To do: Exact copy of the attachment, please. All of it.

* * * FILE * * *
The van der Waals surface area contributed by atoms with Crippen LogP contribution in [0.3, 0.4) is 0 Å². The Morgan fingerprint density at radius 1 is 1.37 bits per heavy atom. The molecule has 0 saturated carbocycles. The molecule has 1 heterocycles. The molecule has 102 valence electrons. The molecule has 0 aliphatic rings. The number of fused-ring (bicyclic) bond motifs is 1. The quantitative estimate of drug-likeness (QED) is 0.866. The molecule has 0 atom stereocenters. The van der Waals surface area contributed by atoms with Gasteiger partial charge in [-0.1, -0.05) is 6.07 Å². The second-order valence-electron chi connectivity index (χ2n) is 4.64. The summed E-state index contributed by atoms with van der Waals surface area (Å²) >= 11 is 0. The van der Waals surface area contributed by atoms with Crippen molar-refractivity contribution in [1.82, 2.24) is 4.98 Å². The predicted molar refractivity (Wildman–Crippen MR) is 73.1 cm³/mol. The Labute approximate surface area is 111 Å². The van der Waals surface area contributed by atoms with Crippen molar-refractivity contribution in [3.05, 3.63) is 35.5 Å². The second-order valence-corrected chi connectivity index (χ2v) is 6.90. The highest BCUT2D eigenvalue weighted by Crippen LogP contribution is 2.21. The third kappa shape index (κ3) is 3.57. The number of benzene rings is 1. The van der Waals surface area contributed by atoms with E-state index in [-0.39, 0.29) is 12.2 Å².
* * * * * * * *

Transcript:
The van der Waals surface area contributed by atoms with Crippen LogP contribution in [0.3, 0.4) is 0 Å². The Morgan fingerprint density at radius 1 is 1.37 bits per heavy atom. The molecule has 0 saturated carbocycles. The molecule has 1 heterocycles. The molecule has 102 valence electrons. The molecule has 0 aliphatic rings. The number of fused-ring (bicyclic) bond motifs is 1. The quantitative estimate of drug-likeness (QED) is 0.866. The molecule has 0 atom stereocenters. The van der Waals surface area contributed by atoms with Gasteiger partial charge in [-0.1, -0.05) is 6.07 Å². The second-order valence-electron chi connectivity index (χ2n) is 4.64. The summed E-state index contributed by atoms with van der Waals surface area (Å²) >= 11 is 0. The van der Waals surface area contributed by atoms with Crippen molar-refractivity contribution in [1.82, 2.24) is 4.98 Å². The predicted molar refractivity (Wildman–Crippen MR) is 73.1 cm³/mol. The Labute approximate surface area is 111 Å². The van der Waals surface area contributed by atoms with Crippen molar-refractivity contribution in [3.05, 3.63) is 35.5 Å². The second-order valence-corrected chi connectivity index (χ2v) is 6.90. The highest BCUT2D eigenvalue weighted by Crippen LogP contribution is 2.21. The third kappa shape index (κ3) is 3.57. The number of benzene rings is 1. The van der Waals surface area contributed by atoms with E-state index in [-0.39, 0.29) is 12.2 Å².